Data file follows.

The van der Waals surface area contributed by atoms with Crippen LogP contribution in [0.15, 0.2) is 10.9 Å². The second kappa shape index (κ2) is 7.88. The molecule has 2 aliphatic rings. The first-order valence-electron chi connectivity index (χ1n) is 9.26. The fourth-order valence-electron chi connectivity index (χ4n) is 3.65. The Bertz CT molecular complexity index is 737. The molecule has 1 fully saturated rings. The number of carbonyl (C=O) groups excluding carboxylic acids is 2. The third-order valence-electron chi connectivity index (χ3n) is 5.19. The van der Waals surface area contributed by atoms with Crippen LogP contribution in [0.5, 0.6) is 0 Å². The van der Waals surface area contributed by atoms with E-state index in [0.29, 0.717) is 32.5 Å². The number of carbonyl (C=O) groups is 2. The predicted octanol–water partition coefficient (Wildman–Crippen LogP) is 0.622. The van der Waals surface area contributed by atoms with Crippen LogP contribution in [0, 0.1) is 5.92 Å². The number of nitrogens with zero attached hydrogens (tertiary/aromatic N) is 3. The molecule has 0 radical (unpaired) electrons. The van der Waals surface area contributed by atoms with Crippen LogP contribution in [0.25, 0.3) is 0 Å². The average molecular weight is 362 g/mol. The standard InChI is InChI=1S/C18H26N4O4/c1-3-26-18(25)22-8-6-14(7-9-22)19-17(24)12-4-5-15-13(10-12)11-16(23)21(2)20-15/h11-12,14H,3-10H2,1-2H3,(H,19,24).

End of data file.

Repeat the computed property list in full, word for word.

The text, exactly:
The van der Waals surface area contributed by atoms with Crippen LogP contribution in [0.15, 0.2) is 10.9 Å². The second kappa shape index (κ2) is 7.88. The molecule has 2 aliphatic rings. The first-order valence-electron chi connectivity index (χ1n) is 9.26. The fourth-order valence-electron chi connectivity index (χ4n) is 3.65. The Bertz CT molecular complexity index is 737. The molecule has 1 fully saturated rings. The number of carbonyl (C=O) groups excluding carboxylic acids is 2. The third-order valence-electron chi connectivity index (χ3n) is 5.19. The van der Waals surface area contributed by atoms with Crippen LogP contribution in [0.5, 0.6) is 0 Å². The van der Waals surface area contributed by atoms with E-state index in [0.29, 0.717) is 32.5 Å². The number of carbonyl (C=O) groups is 2. The predicted octanol–water partition coefficient (Wildman–Crippen LogP) is 0.622. The van der Waals surface area contributed by atoms with Crippen LogP contribution in [0, 0.1) is 5.92 Å². The number of nitrogens with zero attached hydrogens (tertiary/aromatic N) is 3. The molecule has 0 radical (unpaired) electrons. The van der Waals surface area contributed by atoms with Crippen LogP contribution in [0.25, 0.3) is 0 Å². The average molecular weight is 362 g/mol. The standard InChI is InChI=1S/C18H26N4O4/c1-3-26-18(25)22-8-6-14(7-9-22)19-17(24)12-4-5-15-13(10-12)11-16(23)21(2)20-15/h11-12,14H,3-10H2,1-2H3,(H,19,24).